After too many relaxing days in Junbesi, I, Giuli and Hemendra (2 of the trekking group) decided to take a side trip to the nearest mountain peak to finish off the trek with a challenge. On the afternoon of the 12th we made a short 3-hour trek to a neighboring village, Loding, where my supervisor’s aunt and uncle live in order to have a proximate starting point for reaching the peak the next day. Loding is another Sherpa village located on a river in the valley of “hills” but was very different than Junbesi in that it was not on a main trekking route, so had no guest houses. After a nice evening in the old and quiet village, we set off at 5am for what we knew would be a long and challenging day, though how hard we could not have predicted. The goal was Pikey Peak, a 4050 meter (13,285 foot) mountain with unobstructed views of the Himalayan Range, including Everest and the surroundings. We had to hike 5 hours pretty much straight up from 2200 meters (8470 feet) to the peak. There was a tea house after the first 2 hours of walking, but for the following 3 hours to the peak and 4 hours back down, there were no places to break for food or drink. We made it to the peak around 11am, after an exhausting and slow climb to the snow covered top. We spent more than 30 minutes enjoying the unbelievable views and beginning to feel the effects of the altitude. We then turned down towards the valley, on a different route than which we came, hoping to find a more direct route back to Loding. However, we found ourselves stuck on the ridge above Loding with no trail in sight. Eventually, we made our way back, tired and exhausted. Once in the village around 3:30pm, we found our family’s home, they prepared us a well-earned meal, and we rested for 30 minutes. Then we were off on another 2 hour hike down to the town of Phaplu, where we had a flight scheduled back to Kathmandu the following morning!

Once in Phaplu, we quickly learned of an issue that would keep us there for an extra day and a half. The airline through which we had purchased plane tickets weeks before, had not flown into Phaplu for a scheduled flight for 4 days! We were hopeful our flight would be different for the next day. As we pondered what to do if the flights still did not come, the local children’s group treated us with a cultural performance. Mingma’s cousin helped run the group, so he put together the show within an hours notice of our interest. About 10 well-trained children’s dance groups performed Nepali and Western style dances. Then came the Nepali dance party and folk singing, to which we were all invited to participate. Of course, after the 12+ hour hiking day, we were pretty exhausted, but we still managed to make it on the dance floor for a while.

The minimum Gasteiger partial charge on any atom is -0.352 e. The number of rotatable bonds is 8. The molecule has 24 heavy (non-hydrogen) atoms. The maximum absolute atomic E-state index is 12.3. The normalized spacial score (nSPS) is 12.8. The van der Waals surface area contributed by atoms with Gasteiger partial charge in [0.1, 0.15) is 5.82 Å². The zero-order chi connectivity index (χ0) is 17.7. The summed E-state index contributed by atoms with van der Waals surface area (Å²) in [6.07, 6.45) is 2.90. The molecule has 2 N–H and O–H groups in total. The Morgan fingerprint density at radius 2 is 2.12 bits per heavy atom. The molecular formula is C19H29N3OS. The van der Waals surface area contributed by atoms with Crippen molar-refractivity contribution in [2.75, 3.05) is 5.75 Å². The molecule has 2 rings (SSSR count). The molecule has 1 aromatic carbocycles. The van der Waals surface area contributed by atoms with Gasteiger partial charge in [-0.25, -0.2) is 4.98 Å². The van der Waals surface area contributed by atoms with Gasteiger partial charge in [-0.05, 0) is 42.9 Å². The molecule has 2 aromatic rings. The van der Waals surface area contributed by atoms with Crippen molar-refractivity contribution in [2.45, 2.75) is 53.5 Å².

The next day came, and the flight did not. We hung out in Phaplu at our top-notch hotel, which Mingma’s godfather owned, so we were able to stay at no cost. We spent the day reading books from the hotel library and went for a short walk to the nearby district capital for lunch. By night, we were getting ready for some action, and hoped our flight would make it the next day. However, once again, the flight would not come. As we thought we could be stuck in Phaplu for many more days if we waited, we found an alternate, albeit longer route back to the capital. After an 18 minute rough plane ride on a single engine, 7-seater plane to a neighboring district capital, we took two consecutive 3-4 hour extremely bumpy bus rides back to Kathmandu. Damn, it felt good to be back in the big city, though we would miss the beautiful mountain views and cool temperatures!

All in all, the trip was very enjoyable. I look forward to returning to Solukhumbu for more treks in the future.